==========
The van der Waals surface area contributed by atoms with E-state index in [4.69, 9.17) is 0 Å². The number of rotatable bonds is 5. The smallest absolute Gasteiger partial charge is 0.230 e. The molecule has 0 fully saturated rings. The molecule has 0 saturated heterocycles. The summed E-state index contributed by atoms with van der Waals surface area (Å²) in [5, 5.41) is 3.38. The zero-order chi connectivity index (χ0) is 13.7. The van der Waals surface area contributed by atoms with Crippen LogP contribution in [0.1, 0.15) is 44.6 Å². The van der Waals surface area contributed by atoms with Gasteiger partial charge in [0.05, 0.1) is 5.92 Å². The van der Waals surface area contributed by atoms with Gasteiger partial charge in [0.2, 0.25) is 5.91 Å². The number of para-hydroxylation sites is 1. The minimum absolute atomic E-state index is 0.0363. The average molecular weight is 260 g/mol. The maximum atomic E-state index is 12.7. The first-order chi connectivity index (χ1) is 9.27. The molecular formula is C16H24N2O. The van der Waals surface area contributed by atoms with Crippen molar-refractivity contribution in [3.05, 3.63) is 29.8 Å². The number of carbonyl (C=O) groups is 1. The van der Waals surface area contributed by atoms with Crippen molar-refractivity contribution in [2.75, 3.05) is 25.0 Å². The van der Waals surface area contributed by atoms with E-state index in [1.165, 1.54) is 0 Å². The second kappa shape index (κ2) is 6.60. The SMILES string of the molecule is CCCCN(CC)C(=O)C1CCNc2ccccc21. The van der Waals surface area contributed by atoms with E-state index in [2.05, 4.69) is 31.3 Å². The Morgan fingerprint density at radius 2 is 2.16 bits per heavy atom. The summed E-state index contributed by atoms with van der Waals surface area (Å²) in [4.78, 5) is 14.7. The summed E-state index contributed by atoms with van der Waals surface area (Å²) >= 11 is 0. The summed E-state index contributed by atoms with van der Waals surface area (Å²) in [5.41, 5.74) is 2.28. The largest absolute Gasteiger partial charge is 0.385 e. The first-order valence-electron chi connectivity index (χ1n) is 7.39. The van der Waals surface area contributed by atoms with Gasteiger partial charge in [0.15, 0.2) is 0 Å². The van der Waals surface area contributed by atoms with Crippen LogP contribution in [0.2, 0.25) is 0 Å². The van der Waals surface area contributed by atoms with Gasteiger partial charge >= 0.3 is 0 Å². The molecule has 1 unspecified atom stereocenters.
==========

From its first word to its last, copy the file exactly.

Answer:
The van der Waals surface area contributed by atoms with E-state index in [4.69, 9.17) is 0 Å². The number of rotatable bonds is 5. The smallest absolute Gasteiger partial charge is 0.230 e. The molecule has 0 fully saturated rings. The molecule has 0 saturated heterocycles. The summed E-state index contributed by atoms with van der Waals surface area (Å²) in [5, 5.41) is 3.38. The zero-order chi connectivity index (χ0) is 13.7. The van der Waals surface area contributed by atoms with Crippen LogP contribution in [0.1, 0.15) is 44.6 Å². The van der Waals surface area contributed by atoms with Gasteiger partial charge in [0.05, 0.1) is 5.92 Å². The van der Waals surface area contributed by atoms with Gasteiger partial charge in [0.2, 0.25) is 5.91 Å². The number of para-hydroxylation sites is 1. The minimum absolute atomic E-state index is 0.0363. The average molecular weight is 260 g/mol. The maximum atomic E-state index is 12.7. The first-order chi connectivity index (χ1) is 9.27. The molecular formula is C16H24N2O. The van der Waals surface area contributed by atoms with Crippen molar-refractivity contribution in [3.05, 3.63) is 29.8 Å². The number of carbonyl (C=O) groups is 1. The van der Waals surface area contributed by atoms with Crippen molar-refractivity contribution in [2.75, 3.05) is 25.0 Å². The van der Waals surface area contributed by atoms with E-state index in [1.165, 1.54) is 0 Å². The second kappa shape index (κ2) is 6.60. The SMILES string of the molecule is CCCCN(CC)C(=O)C1CCNc2ccccc21. The van der Waals surface area contributed by atoms with E-state index in [2.05, 4.69) is 31.3 Å². The Morgan fingerprint density at radius 2 is 2.16 bits per heavy atom. The summed E-state index contributed by atoms with van der Waals surface area (Å²) in [4.78, 5) is 14.7. The summed E-state index contributed by atoms with van der Waals surface area (Å²) >= 11 is 0. The summed E-state index contributed by atoms with van der Waals surface area (Å²) in [5.41, 5.74) is 2.28. The largest absolute Gasteiger partial charge is 0.385 e. The first-order valence-electron chi connectivity index (χ1n) is 7.39. The van der Waals surface area contributed by atoms with Gasteiger partial charge in [0.15, 0.2) is 0 Å². The van der Waals surface area contributed by atoms with Crippen LogP contribution in [0.2, 0.25) is 0 Å². The van der Waals surface area contributed by atoms with Gasteiger partial charge >= 0.3 is 0 Å². The molecule has 1 unspecified atom stereocenters.